Dr. Pete Choyke, the Chief of NCI’s Molecular Imaging Program, is hoping that targeted light therapy, called photoimmunotherapy, will lead to another medical milestone in the treatment of cancer. He says, “We stumbled upon something that could kill cancer cells but leave normal cells alone using a light therapy that is completely harmless. It’s using the same energy that comes out of a flashlight.” This research he says is “Astounding.”
The research has only been tested on mice and has yet to be tested on humans. But if it is successful, it could change the way that many cancers are treated and also eliminate many of the harmful side effects of treatments like chemotherapy and radiation.
He says that these treatments take a “sledgehammer” approach, which effect both the cancer cells and normal cells. Many patients have debilitating side-effects like GI problems and hair loss because of this.
Watch the video to see how this exciting new research works to target cancer sells and shrink tumors.
The new light therapy has proven to be safe in mice, as there is no toxicity and heat. But, the next step is to begin a clinical trial in which it’s tested on humans. Dr. Choyke says that there are differences between animals and people and that one has to be cautiously optimistic about outcomes. But, if it is a success, he sees endless opportunities to help people.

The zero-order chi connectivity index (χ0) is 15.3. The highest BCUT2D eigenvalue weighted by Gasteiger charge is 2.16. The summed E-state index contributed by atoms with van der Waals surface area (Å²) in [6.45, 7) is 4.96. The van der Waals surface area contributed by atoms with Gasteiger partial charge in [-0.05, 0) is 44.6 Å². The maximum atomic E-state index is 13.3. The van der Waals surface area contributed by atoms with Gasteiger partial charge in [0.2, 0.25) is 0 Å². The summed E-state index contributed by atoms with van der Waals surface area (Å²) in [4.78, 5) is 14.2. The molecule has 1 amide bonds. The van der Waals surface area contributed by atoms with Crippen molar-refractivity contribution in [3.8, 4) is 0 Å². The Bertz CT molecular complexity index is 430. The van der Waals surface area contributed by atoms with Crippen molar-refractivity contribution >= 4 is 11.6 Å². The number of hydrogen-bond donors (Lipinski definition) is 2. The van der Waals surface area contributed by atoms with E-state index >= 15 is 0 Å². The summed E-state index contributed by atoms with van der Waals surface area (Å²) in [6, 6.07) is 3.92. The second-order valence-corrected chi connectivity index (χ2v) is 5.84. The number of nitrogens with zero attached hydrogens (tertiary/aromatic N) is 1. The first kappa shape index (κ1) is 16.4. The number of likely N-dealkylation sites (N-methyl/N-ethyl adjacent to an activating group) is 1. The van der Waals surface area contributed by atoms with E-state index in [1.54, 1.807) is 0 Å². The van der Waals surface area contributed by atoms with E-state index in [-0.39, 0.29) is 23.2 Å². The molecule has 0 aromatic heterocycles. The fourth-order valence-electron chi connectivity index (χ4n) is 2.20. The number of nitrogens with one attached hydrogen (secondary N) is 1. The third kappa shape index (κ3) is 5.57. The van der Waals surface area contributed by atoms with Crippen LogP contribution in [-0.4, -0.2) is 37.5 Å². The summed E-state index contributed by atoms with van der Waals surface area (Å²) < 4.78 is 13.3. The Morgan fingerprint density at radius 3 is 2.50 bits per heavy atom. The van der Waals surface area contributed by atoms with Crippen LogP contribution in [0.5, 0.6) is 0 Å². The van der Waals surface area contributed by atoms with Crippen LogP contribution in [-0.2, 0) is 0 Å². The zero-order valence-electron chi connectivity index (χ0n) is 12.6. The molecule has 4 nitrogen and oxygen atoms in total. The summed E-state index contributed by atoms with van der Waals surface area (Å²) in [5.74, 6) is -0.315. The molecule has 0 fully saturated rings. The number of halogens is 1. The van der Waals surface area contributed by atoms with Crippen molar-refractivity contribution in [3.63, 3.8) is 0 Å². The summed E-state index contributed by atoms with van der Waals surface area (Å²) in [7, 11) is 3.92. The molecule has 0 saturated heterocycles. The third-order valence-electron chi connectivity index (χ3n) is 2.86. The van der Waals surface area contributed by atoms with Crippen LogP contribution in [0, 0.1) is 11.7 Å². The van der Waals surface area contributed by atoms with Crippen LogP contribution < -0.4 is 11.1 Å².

Learn more about exciting technology, cancer research and clinical trials. And, find out more about how research and technology are making cancer care more personalized for the patient in this community forum.
Learn about another exciting research project taking place at the NCI in which a team of researchers is working each day to understand more about cancer. Dr. Kathy Cronin tracks our progress as a nation as a data analyst with NCI’s Surveillance Epidemiology and End Results (SEER) Program. Watch a video about the program’s efforts to track cancer and analyze the data that has been gathered since it’s launch in 1973.
The NCI will continue working to fully understand the molecular basis of cancer and turn this research into new ways to prevent, diagnose, treat and screen for this deadly disease.